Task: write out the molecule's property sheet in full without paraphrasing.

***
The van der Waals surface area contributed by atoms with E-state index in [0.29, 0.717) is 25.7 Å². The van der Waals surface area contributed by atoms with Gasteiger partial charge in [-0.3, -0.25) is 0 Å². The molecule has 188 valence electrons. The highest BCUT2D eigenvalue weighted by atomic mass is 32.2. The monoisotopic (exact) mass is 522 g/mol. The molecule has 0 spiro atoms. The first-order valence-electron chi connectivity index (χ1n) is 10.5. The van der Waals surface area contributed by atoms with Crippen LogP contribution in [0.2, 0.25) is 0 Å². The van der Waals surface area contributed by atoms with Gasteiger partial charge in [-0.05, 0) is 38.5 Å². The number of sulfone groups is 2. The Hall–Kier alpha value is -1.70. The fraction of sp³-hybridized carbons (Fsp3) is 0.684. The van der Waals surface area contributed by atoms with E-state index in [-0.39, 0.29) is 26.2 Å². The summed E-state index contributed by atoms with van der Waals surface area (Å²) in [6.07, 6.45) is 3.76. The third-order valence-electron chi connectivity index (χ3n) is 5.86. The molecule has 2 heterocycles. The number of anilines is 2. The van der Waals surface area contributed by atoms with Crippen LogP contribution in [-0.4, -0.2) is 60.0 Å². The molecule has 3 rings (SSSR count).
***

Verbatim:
The van der Waals surface area contributed by atoms with E-state index in [0.29, 0.717) is 25.7 Å². The van der Waals surface area contributed by atoms with Gasteiger partial charge in [-0.3, -0.25) is 0 Å². The molecule has 188 valence electrons. The highest BCUT2D eigenvalue weighted by atomic mass is 32.2. The monoisotopic (exact) mass is 522 g/mol. The molecule has 0 spiro atoms. The first-order valence-electron chi connectivity index (χ1n) is 10.5. The van der Waals surface area contributed by atoms with Crippen LogP contribution in [0.2, 0.25) is 0 Å². The van der Waals surface area contributed by atoms with Gasteiger partial charge in [-0.05, 0) is 38.5 Å². The number of sulfone groups is 2. The Hall–Kier alpha value is -1.70. The fraction of sp³-hybridized carbons (Fsp3) is 0.684. The van der Waals surface area contributed by atoms with E-state index in [-0.39, 0.29) is 26.2 Å². The summed E-state index contributed by atoms with van der Waals surface area (Å²) in [6.07, 6.45) is 3.76. The third-order valence-electron chi connectivity index (χ3n) is 5.86. The molecule has 2 heterocycles. The number of anilines is 2. The van der Waals surface area contributed by atoms with Crippen LogP contribution in [-0.4, -0.2) is 60.0 Å². The molecule has 3 rings (SSSR count).